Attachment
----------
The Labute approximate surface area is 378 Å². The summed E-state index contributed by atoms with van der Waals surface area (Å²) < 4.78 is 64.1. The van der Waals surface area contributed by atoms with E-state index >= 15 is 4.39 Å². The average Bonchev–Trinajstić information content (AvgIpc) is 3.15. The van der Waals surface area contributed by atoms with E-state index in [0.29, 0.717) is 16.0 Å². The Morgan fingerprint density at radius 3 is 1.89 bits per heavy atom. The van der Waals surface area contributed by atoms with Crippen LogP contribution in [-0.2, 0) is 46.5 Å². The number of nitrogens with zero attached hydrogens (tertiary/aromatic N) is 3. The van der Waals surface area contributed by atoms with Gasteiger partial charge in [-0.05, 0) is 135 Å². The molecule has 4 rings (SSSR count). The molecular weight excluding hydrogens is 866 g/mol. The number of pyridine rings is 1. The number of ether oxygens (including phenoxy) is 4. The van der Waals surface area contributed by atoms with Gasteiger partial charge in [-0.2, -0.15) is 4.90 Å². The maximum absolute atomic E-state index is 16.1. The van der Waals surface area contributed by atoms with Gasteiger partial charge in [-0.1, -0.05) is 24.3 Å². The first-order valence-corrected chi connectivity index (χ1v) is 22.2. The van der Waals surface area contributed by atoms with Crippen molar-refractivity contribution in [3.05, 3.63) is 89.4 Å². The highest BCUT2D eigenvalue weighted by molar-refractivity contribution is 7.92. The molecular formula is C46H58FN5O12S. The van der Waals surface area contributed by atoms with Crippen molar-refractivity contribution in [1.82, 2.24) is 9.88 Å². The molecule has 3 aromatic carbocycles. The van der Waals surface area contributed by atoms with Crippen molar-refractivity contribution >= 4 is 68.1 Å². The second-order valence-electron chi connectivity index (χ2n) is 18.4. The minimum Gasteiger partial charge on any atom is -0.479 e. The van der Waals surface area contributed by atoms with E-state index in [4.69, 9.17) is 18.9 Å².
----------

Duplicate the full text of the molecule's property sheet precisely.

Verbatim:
The Labute approximate surface area is 378 Å². The summed E-state index contributed by atoms with van der Waals surface area (Å²) < 4.78 is 64.1. The van der Waals surface area contributed by atoms with E-state index >= 15 is 4.39 Å². The average Bonchev–Trinajstić information content (AvgIpc) is 3.15. The van der Waals surface area contributed by atoms with E-state index in [0.29, 0.717) is 16.0 Å². The Morgan fingerprint density at radius 3 is 1.89 bits per heavy atom. The van der Waals surface area contributed by atoms with Crippen LogP contribution in [-0.2, 0) is 46.5 Å². The number of nitrogens with zero attached hydrogens (tertiary/aromatic N) is 3. The van der Waals surface area contributed by atoms with Gasteiger partial charge in [-0.05, 0) is 135 Å². The molecule has 4 rings (SSSR count). The molecular weight excluding hydrogens is 866 g/mol. The number of pyridine rings is 1. The number of ether oxygens (including phenoxy) is 4. The van der Waals surface area contributed by atoms with Gasteiger partial charge in [-0.2, -0.15) is 4.90 Å². The maximum absolute atomic E-state index is 16.1. The van der Waals surface area contributed by atoms with Gasteiger partial charge in [-0.1, -0.05) is 24.3 Å². The first-order valence-corrected chi connectivity index (χ1v) is 22.2. The van der Waals surface area contributed by atoms with Crippen molar-refractivity contribution in [3.05, 3.63) is 89.4 Å². The highest BCUT2D eigenvalue weighted by molar-refractivity contribution is 7.92. The molecular formula is C46H58FN5O12S. The van der Waals surface area contributed by atoms with Crippen molar-refractivity contribution in [1.82, 2.24) is 9.88 Å². The molecule has 3 aromatic carbocycles. The van der Waals surface area contributed by atoms with Crippen molar-refractivity contribution >= 4 is 68.1 Å². The second-order valence-electron chi connectivity index (χ2n) is 18.4. The minimum Gasteiger partial charge on any atom is -0.479 e. The van der Waals surface area contributed by atoms with E-state index in [4.69, 9.17) is 18.9 Å².